- July 20, 2011 at 12:51 am #3883rickshaw92Participant
Four men allegedly broke into a western Sydney home to whip a man as punishment under religious law for drinking alcohol, a court has been told.
Two men have been charged by police over the incident. One faced court on Tuesday before being granted bail under strict conditions.
The assault has raised community concerns about the application of sharia, or Islamic law, by some people of Islamic faith in NSW, with the state’s Police Commissioner Andrew Scipione saying there is no place for it in Australia.
In Burwood Local Court, police prosector George Lolis opposed bail for Tolga Cifci, 20, saying he had justified his role in the attack with a “particularised usage of religious law”.
The alleged victim, 31, was asleep in his home in Silverwater in the early hours of Sunday morning when he woke to see four men in his bedroom.
Lolis said police would allege Cifci and three others broke into the victim’s unit and restrained him before he was lashed 40 times with a cable.
Lolis also told the court while Cifci was not accused of taking part in the lashing attack, he had shown “a complete and utter disregard for the laws of this state”.
He said the victim was targeted for “doing what many in the community do all the time” – a reference to drinking alcohol.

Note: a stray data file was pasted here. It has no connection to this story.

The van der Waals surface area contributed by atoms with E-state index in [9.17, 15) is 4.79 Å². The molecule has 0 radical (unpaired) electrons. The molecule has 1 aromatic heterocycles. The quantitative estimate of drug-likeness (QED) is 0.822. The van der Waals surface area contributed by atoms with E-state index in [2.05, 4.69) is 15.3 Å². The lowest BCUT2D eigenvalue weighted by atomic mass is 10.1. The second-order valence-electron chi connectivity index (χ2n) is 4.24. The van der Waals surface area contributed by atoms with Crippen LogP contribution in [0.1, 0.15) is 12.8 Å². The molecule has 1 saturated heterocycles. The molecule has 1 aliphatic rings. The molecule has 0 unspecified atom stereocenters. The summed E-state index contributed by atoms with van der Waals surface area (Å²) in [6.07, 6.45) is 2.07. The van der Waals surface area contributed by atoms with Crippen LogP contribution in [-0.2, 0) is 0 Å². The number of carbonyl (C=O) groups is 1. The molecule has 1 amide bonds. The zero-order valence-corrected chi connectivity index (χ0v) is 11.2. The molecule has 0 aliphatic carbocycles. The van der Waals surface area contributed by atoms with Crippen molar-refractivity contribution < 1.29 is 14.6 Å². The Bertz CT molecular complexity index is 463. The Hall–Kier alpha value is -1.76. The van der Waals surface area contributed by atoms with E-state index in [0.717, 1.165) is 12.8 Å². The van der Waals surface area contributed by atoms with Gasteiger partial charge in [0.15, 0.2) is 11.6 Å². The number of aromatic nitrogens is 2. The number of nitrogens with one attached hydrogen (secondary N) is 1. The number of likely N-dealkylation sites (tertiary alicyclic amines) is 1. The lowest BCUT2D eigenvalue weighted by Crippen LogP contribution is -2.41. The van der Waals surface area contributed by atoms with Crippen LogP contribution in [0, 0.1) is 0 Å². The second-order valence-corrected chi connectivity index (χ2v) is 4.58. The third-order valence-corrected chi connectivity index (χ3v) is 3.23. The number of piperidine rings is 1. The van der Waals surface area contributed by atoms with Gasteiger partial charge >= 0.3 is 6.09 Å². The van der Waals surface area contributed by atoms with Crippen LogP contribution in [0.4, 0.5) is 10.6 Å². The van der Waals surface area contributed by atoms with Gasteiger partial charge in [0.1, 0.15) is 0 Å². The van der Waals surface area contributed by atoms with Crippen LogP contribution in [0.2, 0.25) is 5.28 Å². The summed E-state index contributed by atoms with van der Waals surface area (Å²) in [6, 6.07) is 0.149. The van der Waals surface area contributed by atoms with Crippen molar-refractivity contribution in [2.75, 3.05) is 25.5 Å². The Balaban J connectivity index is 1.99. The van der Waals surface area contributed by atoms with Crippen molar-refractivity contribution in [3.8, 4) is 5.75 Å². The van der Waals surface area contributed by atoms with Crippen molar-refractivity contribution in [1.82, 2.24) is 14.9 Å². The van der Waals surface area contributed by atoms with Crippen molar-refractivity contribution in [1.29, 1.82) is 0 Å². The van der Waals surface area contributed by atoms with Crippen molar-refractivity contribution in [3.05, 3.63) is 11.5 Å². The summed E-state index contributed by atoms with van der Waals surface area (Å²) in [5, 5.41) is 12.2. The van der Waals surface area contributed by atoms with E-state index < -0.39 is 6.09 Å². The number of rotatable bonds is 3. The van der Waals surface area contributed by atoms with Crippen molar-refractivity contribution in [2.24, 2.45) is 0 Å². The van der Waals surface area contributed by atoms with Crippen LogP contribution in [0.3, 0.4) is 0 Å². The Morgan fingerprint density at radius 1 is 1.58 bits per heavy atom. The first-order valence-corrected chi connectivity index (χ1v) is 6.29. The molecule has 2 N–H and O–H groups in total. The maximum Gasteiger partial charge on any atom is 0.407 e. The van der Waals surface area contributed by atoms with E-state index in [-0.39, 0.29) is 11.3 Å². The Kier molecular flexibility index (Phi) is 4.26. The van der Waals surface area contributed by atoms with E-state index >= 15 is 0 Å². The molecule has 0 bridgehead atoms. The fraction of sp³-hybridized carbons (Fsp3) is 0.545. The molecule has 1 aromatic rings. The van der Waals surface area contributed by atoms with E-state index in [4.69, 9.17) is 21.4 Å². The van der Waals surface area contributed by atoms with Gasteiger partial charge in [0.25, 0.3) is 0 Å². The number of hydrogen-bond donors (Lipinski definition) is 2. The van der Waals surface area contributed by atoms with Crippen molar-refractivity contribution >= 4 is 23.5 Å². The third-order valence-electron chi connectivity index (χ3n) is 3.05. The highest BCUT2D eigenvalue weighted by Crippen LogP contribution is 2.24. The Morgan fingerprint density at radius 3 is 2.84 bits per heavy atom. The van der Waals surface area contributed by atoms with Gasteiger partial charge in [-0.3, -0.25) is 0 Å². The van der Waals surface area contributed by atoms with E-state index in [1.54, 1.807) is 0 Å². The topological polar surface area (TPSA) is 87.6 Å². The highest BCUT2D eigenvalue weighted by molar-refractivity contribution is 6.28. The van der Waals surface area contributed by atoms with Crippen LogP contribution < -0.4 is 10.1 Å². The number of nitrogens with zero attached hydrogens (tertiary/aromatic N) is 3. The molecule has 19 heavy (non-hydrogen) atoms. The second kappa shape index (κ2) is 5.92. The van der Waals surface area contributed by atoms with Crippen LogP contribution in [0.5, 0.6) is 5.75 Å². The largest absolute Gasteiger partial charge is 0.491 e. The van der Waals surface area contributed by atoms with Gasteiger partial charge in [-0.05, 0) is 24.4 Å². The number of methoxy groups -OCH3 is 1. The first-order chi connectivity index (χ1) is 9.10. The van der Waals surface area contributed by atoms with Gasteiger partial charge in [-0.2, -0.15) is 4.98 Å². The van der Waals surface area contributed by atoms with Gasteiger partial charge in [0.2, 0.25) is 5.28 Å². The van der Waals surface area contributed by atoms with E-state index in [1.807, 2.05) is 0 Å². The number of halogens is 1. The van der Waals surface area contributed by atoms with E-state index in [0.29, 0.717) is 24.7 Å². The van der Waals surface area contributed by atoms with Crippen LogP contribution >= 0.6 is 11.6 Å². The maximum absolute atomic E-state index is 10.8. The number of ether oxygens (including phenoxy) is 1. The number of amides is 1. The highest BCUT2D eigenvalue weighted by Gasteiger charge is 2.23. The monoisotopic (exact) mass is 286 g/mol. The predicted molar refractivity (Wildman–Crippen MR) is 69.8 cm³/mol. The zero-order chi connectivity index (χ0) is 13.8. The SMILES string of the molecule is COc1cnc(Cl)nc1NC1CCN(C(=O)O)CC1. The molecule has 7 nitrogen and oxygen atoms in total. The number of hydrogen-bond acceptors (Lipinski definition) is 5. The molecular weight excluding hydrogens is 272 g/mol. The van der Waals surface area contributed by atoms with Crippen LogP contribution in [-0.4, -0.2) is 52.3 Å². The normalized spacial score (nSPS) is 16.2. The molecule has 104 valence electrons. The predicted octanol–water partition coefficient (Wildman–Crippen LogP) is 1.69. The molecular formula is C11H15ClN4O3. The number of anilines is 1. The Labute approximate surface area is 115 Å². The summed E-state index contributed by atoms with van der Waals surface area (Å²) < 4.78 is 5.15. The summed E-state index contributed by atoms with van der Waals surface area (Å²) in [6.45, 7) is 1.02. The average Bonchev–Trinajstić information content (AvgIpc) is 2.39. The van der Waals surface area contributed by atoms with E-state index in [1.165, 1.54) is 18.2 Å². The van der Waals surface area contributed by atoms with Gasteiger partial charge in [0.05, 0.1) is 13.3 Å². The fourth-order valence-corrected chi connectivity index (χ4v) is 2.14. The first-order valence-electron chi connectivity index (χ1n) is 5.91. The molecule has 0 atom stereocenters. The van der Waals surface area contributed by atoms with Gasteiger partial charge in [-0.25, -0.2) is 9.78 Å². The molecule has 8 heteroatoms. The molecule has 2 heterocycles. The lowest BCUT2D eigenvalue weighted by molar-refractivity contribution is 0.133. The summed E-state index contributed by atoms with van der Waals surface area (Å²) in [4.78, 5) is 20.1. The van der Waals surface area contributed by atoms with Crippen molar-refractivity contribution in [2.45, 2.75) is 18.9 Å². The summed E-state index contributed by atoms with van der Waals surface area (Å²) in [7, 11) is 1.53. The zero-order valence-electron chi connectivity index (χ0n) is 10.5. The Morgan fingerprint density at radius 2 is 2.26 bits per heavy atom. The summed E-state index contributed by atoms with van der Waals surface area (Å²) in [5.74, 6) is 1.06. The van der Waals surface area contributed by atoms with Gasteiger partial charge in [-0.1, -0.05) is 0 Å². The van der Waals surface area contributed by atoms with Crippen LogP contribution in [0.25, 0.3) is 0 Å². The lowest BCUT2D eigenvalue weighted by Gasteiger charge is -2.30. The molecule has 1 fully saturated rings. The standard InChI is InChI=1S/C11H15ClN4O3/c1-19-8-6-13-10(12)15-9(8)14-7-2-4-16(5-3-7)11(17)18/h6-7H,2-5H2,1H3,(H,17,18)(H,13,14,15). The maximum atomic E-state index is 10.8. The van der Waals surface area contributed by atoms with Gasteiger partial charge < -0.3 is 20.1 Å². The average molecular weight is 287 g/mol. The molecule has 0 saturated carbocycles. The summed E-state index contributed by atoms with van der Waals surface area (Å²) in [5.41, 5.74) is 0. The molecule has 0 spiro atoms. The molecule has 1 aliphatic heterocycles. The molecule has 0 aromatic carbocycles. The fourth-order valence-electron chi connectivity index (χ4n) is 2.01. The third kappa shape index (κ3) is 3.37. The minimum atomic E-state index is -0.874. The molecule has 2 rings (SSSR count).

But Cifci viewed it as “something against Islam”.
The court heard the alleged crimes were “extremely serious and violent” and carried a maximum jail sentence of 20 years.
Magistrate Tim Keddy said the police allegations against Cifci, of Auburn, were of “significant seriousness”.
“The prosecution case at this stage would appear to be a strong one,” he said.
“The conduct (of Cifci) was particular to this victim and for religious reasons.”
Cifci was granted strict bail on charges of aggravated break and enter and committing a serious indictable offence, inflicting actual bodily harm.
His solicitor, Tunc Ozen, told the court his client was willing to agree to the strict terms and that his prior good record and strong family ties meant it was unlikely he would re-offend or flee the country.
“These conditions are, in one sense, over the top,” Mr Ozen said.
He said there was absolutely no prior link between Cifci and the victim “other than one of religious belief”.
Keddy ordered Cifci to remain at home between 8pm and 7am and not to leave the residence without his mother or father.
Cifci is not to approach the alleged victim, must surrender his passport and cannot visit airports or other points of departure from Australia.
On Tuesday afternoon, police charged a second man, 43, with a number of offences, including aggravated break and enter with intent to commit an indictable offence.
He will face Burwood Local Court on Wednesday.
Cifci’s matter has been adjourned for mention on September 14 at the same court.
- July 22, 2011 at 5:06 am #13155ROBKeymaster
That’s western sydney for you, mate.
I try to avoid the place. ;)
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